AdvocateKhoj
Login : Advocate | Client
Home Post Your Case My Account Law College Law Library
    

Supreme Court Judgments


Latest Supreme Court of India Judgments 2018

Subscribe

RSS Feed img






C.B.I. Vs. Abu Salem Ansari & ANR. [2009] INSC 226 (6 February 2009)

Judgment

SUPREME COURT OF INDIA RECORD OF PROCEEDINGS Petition(s) for Special Leave to Appeal (Crl) No(s).569/2009 (Arising out of Judgment and Order dated 2.12.2008 passed by the Designated Court, Bombay in Trial No.BBC-1 B/1993) C.B.I. Petitioner(s) VERSUS ABU SALEM ANSARI & ANR. Respondent(s) (With appln(s) for ex-Parte stay) Date: 06/02/2009 This Petition was called on for hearing today.

CORAM :

HON'BLE THE CHIEF JUSTICE HON'BLE MR. JUSTICE P. SATHASIVAM For Petitioner(s) Mr. A. Sharan, ASG Mr. Amit Anand Tiwari, Adv.

Mr. B. Krishna Prasad,Adv.

For Respondent(s) Mr. Sushil Karanjkar, Adv.

For Mr. K.N. Rai,Adv.

UPON hearing counsel the Court made the following ORDER Heard learned Additional Solicitor General appearing for CBI and learned counsel for the respondent.

The appeal is disposed of in terms of the signed order.

(R.K. Dhawan) (Veera Verma) Court Master Court Master (Signed order is placed on the file) IN THE SUPREME COURT OF INDIA CRIMINAL APPELLATE JURISDICTION CRIMINAL APPEAL NO.328 OF 2009 (arising out of Special Leave Petition (Criminal) No. 569/2009) Central Bureau of Investigation ...Appellant Versus Abu Salem Ansari & Anr. ...Respondents O R D E R Heard the learned Additional Solicitor General appearing for the CBI and also the learned counsel for the respondents.

Leave granted.

The first respondent is an accused in a case pending before the Designated Court in Bombay under TADA Act. It appears that the first respondent was absconding and was arrested in a foreign country. He was extradited and brought to India on 11.11.2005 and by that time the trail of the other accused was over. The prosecution wanted to rely on the evidence recorded by the Designated Court in the earlier trial conducted wherein the first respondent was not present as an accused. By the impugned order, the learned Judge, Designated Court, held that the prosecution may rely on the earlier evidence recorded in the earlier trial against the first respondent subject to establishment of existence of any of conditions precedent as described in second part of Section 299 of the Code of Criminal Procedure (Cr.P.C.). This order is challenged before us by the CBI.

Section 299 Cr.P.C. reads as under :- "299. Record of evidence in absence of accused.-(1) If it is proved that an accused person has absconded, and that there is no immediate prospect of arresting him, the Court competent to try or commit for trial such person for the offence complained of, may, in his absence, examine the witnesses (if any) produced on behalf of the prosecution, and record their depositions and any such deposition may, on the arrest of such person, be given in evidence against him on the inquiry into, or trial for, the offence with which he is charged, if the deponent is dead or incapable of giving evidence or cannot be found or his presence cannot be procured without an amount of delay, expense or inconvenience which, under the circumstances of the case, would be unreasonable.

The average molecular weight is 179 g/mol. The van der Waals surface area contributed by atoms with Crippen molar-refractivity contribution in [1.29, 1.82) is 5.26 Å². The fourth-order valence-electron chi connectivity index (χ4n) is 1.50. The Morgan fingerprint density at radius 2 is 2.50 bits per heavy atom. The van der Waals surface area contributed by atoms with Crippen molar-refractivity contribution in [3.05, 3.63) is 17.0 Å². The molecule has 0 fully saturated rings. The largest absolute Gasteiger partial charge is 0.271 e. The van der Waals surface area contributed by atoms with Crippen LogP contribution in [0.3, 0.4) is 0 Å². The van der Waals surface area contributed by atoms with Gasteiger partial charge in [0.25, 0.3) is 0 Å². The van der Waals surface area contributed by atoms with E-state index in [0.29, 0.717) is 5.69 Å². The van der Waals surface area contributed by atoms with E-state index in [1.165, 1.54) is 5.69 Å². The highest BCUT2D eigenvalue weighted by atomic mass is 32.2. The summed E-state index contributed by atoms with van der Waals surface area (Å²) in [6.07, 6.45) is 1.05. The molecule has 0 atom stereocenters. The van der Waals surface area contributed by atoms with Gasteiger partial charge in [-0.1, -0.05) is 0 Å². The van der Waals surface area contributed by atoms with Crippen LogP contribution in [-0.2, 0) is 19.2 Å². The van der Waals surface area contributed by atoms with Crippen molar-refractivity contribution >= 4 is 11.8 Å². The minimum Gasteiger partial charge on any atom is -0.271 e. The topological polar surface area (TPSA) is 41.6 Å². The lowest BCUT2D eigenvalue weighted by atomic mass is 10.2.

(2) If it appears that an offence punishable with death or imprisonment for life has been committed by some person or persons unknown, the High Court or the Sessions Judge may direct that any Magistrate of the first class shall hold an inquiry and examine any witnesses who can give evidence concerning the offence and any depositions so taken may be given in evidence against any person who is subsequently accused of the offence, if the deponent is dead or incapable of giving evidence or beyond the limits on India."

As regards the first respondent, sub-section (1) of Section 299 would apply as he, an accused person, was absconding, his case is already split up and has to undergo the trial. Obviously, the evidence adduced in the earlier trial cannot be used against the first respondent except as provided in sub- section (1) of Section 299 Cr.P.C. In the circumstances of the absconding accused appears again, the prosecution witnesses have to be examined afresh. But, if the deponent is dead or incapable of giving evidence or cannot be found or his presence cannot be procured without an amount of delay, expense or inconvenience, the prosecution would be justified in relying on the evidence already on record taken in the earlier trial in the absence of the absconding accused.

-3- In the present case, sub-section (2) of Section 299 Cr.P.C. has no application. Therefore, we make it clear that the prosecution may rely on the earlier evidence recorded in the earlier trial against the first respondent subject to establishment of existence of any of the conditions precedent as described in first part of Section 299 Cr.P.C.

The appeal is disposed of accordingly.

..................................CJI ( K.G. BALAKRISHNAN)

....................................J. ( P. SATHASIVAM )

NEW DELHI;

FEBRUARY 6, 2009.

 

 Back


 



Client Area | Advocate Area | Blogs | About Us | User Agreement | Privacy Policy | Advertise | Media Coverage | Contact Us | Site Map
powered by nubia  |  driven by neosys